### Create A Test Case

First up, let’s create a test case:

Pretty simple – open browser and check the url in the address bar.  What I have also done with this test is use parameters to supply the data allowing testers to decide what values they want to test with.  This is better than the devs doing this, plus it makes for a much nicer UI for data driven tests than excel or CSV files do.

### Create The CodedUI Watin Test

Next we need to create the automation for this test.

Add a Coded UI test class to a test project but don’t go create any tests via the wizard that appears.  Just press cancel and then go to your test code and add a normal Watin test as per usual.  Oh, if you’re a person who normally deletes all that TestContext stuff, then you’ll need to leave it in place this time around – don’t delete it.

Here’s an example:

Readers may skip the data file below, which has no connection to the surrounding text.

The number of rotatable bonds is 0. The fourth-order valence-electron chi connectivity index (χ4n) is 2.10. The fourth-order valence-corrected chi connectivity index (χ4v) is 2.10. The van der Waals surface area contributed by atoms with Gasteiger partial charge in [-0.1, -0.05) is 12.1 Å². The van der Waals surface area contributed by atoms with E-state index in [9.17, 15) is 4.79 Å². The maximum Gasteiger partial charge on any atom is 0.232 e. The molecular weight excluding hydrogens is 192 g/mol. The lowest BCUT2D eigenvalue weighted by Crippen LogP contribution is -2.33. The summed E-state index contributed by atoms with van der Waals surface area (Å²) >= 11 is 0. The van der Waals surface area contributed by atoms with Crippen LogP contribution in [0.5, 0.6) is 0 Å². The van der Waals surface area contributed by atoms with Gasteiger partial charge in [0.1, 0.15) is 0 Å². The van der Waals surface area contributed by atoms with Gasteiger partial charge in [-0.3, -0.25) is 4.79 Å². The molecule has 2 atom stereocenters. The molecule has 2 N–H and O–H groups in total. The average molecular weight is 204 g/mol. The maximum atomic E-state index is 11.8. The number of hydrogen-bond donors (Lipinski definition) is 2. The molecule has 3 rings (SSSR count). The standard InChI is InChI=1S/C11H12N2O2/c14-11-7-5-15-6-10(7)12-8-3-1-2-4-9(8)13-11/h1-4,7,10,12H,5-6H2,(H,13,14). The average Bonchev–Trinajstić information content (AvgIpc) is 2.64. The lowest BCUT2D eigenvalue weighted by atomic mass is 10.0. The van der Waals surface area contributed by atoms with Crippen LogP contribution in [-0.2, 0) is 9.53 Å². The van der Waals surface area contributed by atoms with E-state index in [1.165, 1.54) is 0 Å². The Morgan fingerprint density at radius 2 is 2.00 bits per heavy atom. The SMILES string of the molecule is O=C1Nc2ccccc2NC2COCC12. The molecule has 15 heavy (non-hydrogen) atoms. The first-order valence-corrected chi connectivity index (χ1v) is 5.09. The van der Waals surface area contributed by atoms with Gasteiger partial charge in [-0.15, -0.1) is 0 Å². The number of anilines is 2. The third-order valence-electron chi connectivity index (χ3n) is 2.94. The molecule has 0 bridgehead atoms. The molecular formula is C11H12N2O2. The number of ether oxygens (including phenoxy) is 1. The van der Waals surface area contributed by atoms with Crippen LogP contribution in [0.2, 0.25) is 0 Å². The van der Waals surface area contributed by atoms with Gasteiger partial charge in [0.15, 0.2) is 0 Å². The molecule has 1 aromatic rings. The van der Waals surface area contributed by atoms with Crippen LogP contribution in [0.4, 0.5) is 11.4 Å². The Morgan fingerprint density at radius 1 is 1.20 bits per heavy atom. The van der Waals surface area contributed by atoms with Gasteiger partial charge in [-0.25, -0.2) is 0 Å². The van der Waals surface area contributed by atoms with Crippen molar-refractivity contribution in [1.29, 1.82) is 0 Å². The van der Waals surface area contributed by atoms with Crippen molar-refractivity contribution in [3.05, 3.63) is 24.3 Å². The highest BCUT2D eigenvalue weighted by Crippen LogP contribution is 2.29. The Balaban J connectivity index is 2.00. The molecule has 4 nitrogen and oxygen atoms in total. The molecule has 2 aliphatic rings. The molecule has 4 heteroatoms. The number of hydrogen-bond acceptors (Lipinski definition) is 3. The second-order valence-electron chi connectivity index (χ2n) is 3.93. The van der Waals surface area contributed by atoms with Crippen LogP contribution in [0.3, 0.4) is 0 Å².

using Microsoft.VisualStudio.TestTools.UITesting;using Microsoft.VisualStudio.TestTools.UnitTesting;using WatiN.Core;namespace CodedUITesting{    [CodedUITest]    public class CodedUITest1    {    ...    [TestMethod]    [DataSource("Microsoft.VisualStudio.TestTools.DataSource.TestCase", "http://tfs2008-vm:8080/tfs/TemplateTrials;Scrum v5", "101", DataAccessMethod.Sequential)]    public void RunWatinTestParameterized()    { var url = TestContext.DataRow["url"].ToString(); var result = TestContext.DataRow["result"].ToString(); using (IE ie = new IE(url)) {  Assert.AreEqual(result, ie.Url); }    }}

The things to note in this test are that the data source attribute is used to pull data from the TFS Test Case work item – specifically the URL of the team project is included, as it the test case id.